Debt-laden Chinese shipping and oil storage firm Titan Petrochemicals Group Ltd., facing a lawsuit seeking its liquidation from Warburg Pincus, is in “active discussions” to sell a controlling stake. Warburg Pincus, which holds a stake of around 10%, filed a petition in a Bermuda court earlier this month seeking a winding up of Titan, whose assets totalled HK$6.4 billion ($825 million) as of the end of last year while current liabilities reached HK$7.7 billion.
(Reuters) – Debt-laden Chinese shipping and oil storage firm Titan Petrochemicals Group Ltd, facing a lawsuit seeking its liquidation from Warburg Pincus, is in “active discussions” to sell a controlling stake.
Titan, in which Warburg Pincus holds a stake of around 10 percent, have suffered losses for five consecutive years after its debt-driven growth strategy was unravelled by a nasty downturn in the shipping industry.
Warburg Pincus filed a petition in a Bermuda court earlier this month seeking a winding up of Titan, whose assets totalled HK$6.4 billion ($825 million) as of the end of last year while current liabilities reached HK$7.7 billion. The private equity firm has invested more than $215 million in Titan since 2007.
Titan said it received a non-binding indicative offer on Thursday to take control of the company, and it is now in talks to issue new shares to the potential investor, which it did not identify. If the shares were issued, it is likely to result in a change of control of the company, Titan said in a filing with the Hong Kong stock exchange.
Mainland Chinese businessman Tsoi Tin Chun stepped down this month as Titan’s chairman after building the company into a firm with oil storage, shipping and trading businesses spanning China, Singapore and Malaysia. Tsoi controls nearly 48 percent of Titan.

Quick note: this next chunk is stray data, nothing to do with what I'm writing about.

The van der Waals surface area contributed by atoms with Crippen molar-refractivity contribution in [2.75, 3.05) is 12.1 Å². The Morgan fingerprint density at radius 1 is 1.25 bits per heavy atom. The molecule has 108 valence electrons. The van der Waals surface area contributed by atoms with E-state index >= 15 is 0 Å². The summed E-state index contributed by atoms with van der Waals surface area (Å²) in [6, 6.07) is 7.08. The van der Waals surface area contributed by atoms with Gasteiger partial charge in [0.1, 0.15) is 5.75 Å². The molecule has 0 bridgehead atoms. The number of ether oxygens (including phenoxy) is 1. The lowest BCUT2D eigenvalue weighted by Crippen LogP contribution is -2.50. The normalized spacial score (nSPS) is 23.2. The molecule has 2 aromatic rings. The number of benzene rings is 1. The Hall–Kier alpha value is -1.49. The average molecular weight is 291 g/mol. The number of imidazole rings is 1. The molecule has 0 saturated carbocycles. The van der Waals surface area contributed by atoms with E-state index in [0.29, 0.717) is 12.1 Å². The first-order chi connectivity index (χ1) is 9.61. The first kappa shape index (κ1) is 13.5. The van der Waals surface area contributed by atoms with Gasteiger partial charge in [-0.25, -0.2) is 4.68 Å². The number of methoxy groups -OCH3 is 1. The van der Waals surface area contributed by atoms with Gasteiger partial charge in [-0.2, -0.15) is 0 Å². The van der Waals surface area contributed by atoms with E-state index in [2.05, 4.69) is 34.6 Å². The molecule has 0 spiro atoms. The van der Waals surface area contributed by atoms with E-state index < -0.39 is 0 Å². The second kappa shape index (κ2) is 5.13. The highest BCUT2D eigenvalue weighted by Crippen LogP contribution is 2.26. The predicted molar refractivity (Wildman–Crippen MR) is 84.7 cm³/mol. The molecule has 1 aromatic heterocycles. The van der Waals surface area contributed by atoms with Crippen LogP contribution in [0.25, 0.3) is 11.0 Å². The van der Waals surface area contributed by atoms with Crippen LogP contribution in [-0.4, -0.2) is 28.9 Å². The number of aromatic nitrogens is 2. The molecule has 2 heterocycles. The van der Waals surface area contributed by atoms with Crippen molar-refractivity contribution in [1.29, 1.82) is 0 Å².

A native of China’s Fujian province, Tsoi, 49, made a big bet on the highly cyclical oil shipping business in 2005, borrowing heavily to expand its tanker fleet. The strategy turned out to be a mistake, said sources familiar with Titan.
“He has a lot of good business ideas. He captured the upturn in the shipping. But shipping has big highs and big lows. He overextended himself,” said a former Titan employee with knowledge of the company’s strategy then.
“The problem is what to do when the cycle turns. You sell all your ships? It is a capital-intensive industry. You can’t buy quickly and sell quickly,” said the source, who declined to be identified.
In March 2005, with the help of Morgan Stanley and Credit Suisse, Titan issued $400 million of seven-year bonds carrying a fixed annual coupon of 8.5 percent to buy oil tankers, bunkering barges and invest in oil storage facilities in China.
“Our ability to issue one of the largest high-yield bonds in Asia this year testifies to our solid cash flow, correspondingly high level of debt coverage and the revenue generating nature of the assets in which we are investing,” the company said in a statement on the bond issue on March 14, 2005.
The shipping market plunged after 2007, and the company’s storage business in China ran into stiff competition from dominant Chinese state players like PetroChina and Sinopec Corp .
Heavy interest expenses ate into Titan’s finances, with the company racking up combined net losses of HK$3.5 billion from 2007 to 2011.
Titan defaulted on HK$825.8 million of principal and HK$35.1 million in interest due on its U.S. dollar bonds March 19. It attributed the default to the failure in selling a shipyard to a Chinese company called Grand China Logistics.
Grand China terminated a contract signed in late 2010 to buy Titan’s 95 percent interest in a Chinese shipyard for about HK$1.8 billion. Grand China is a unit of HNA Group, which controls Shanghai-listed Hainan Airlines .
Warburg Pincus’ petition to wind up Titan is expected to be heard on August 16, said the Chinese company, which went public in Hong Kong in 2002 through a backdoor listing.
Shares in Titan, with a market value of $248 million, were suspended on June 19 pending an announcement of price-sensitive information. The stock last traded at HK$0.246, after plunging 50 percent in the last 12 months. (By Charlie Zhu and Stephen Aldred)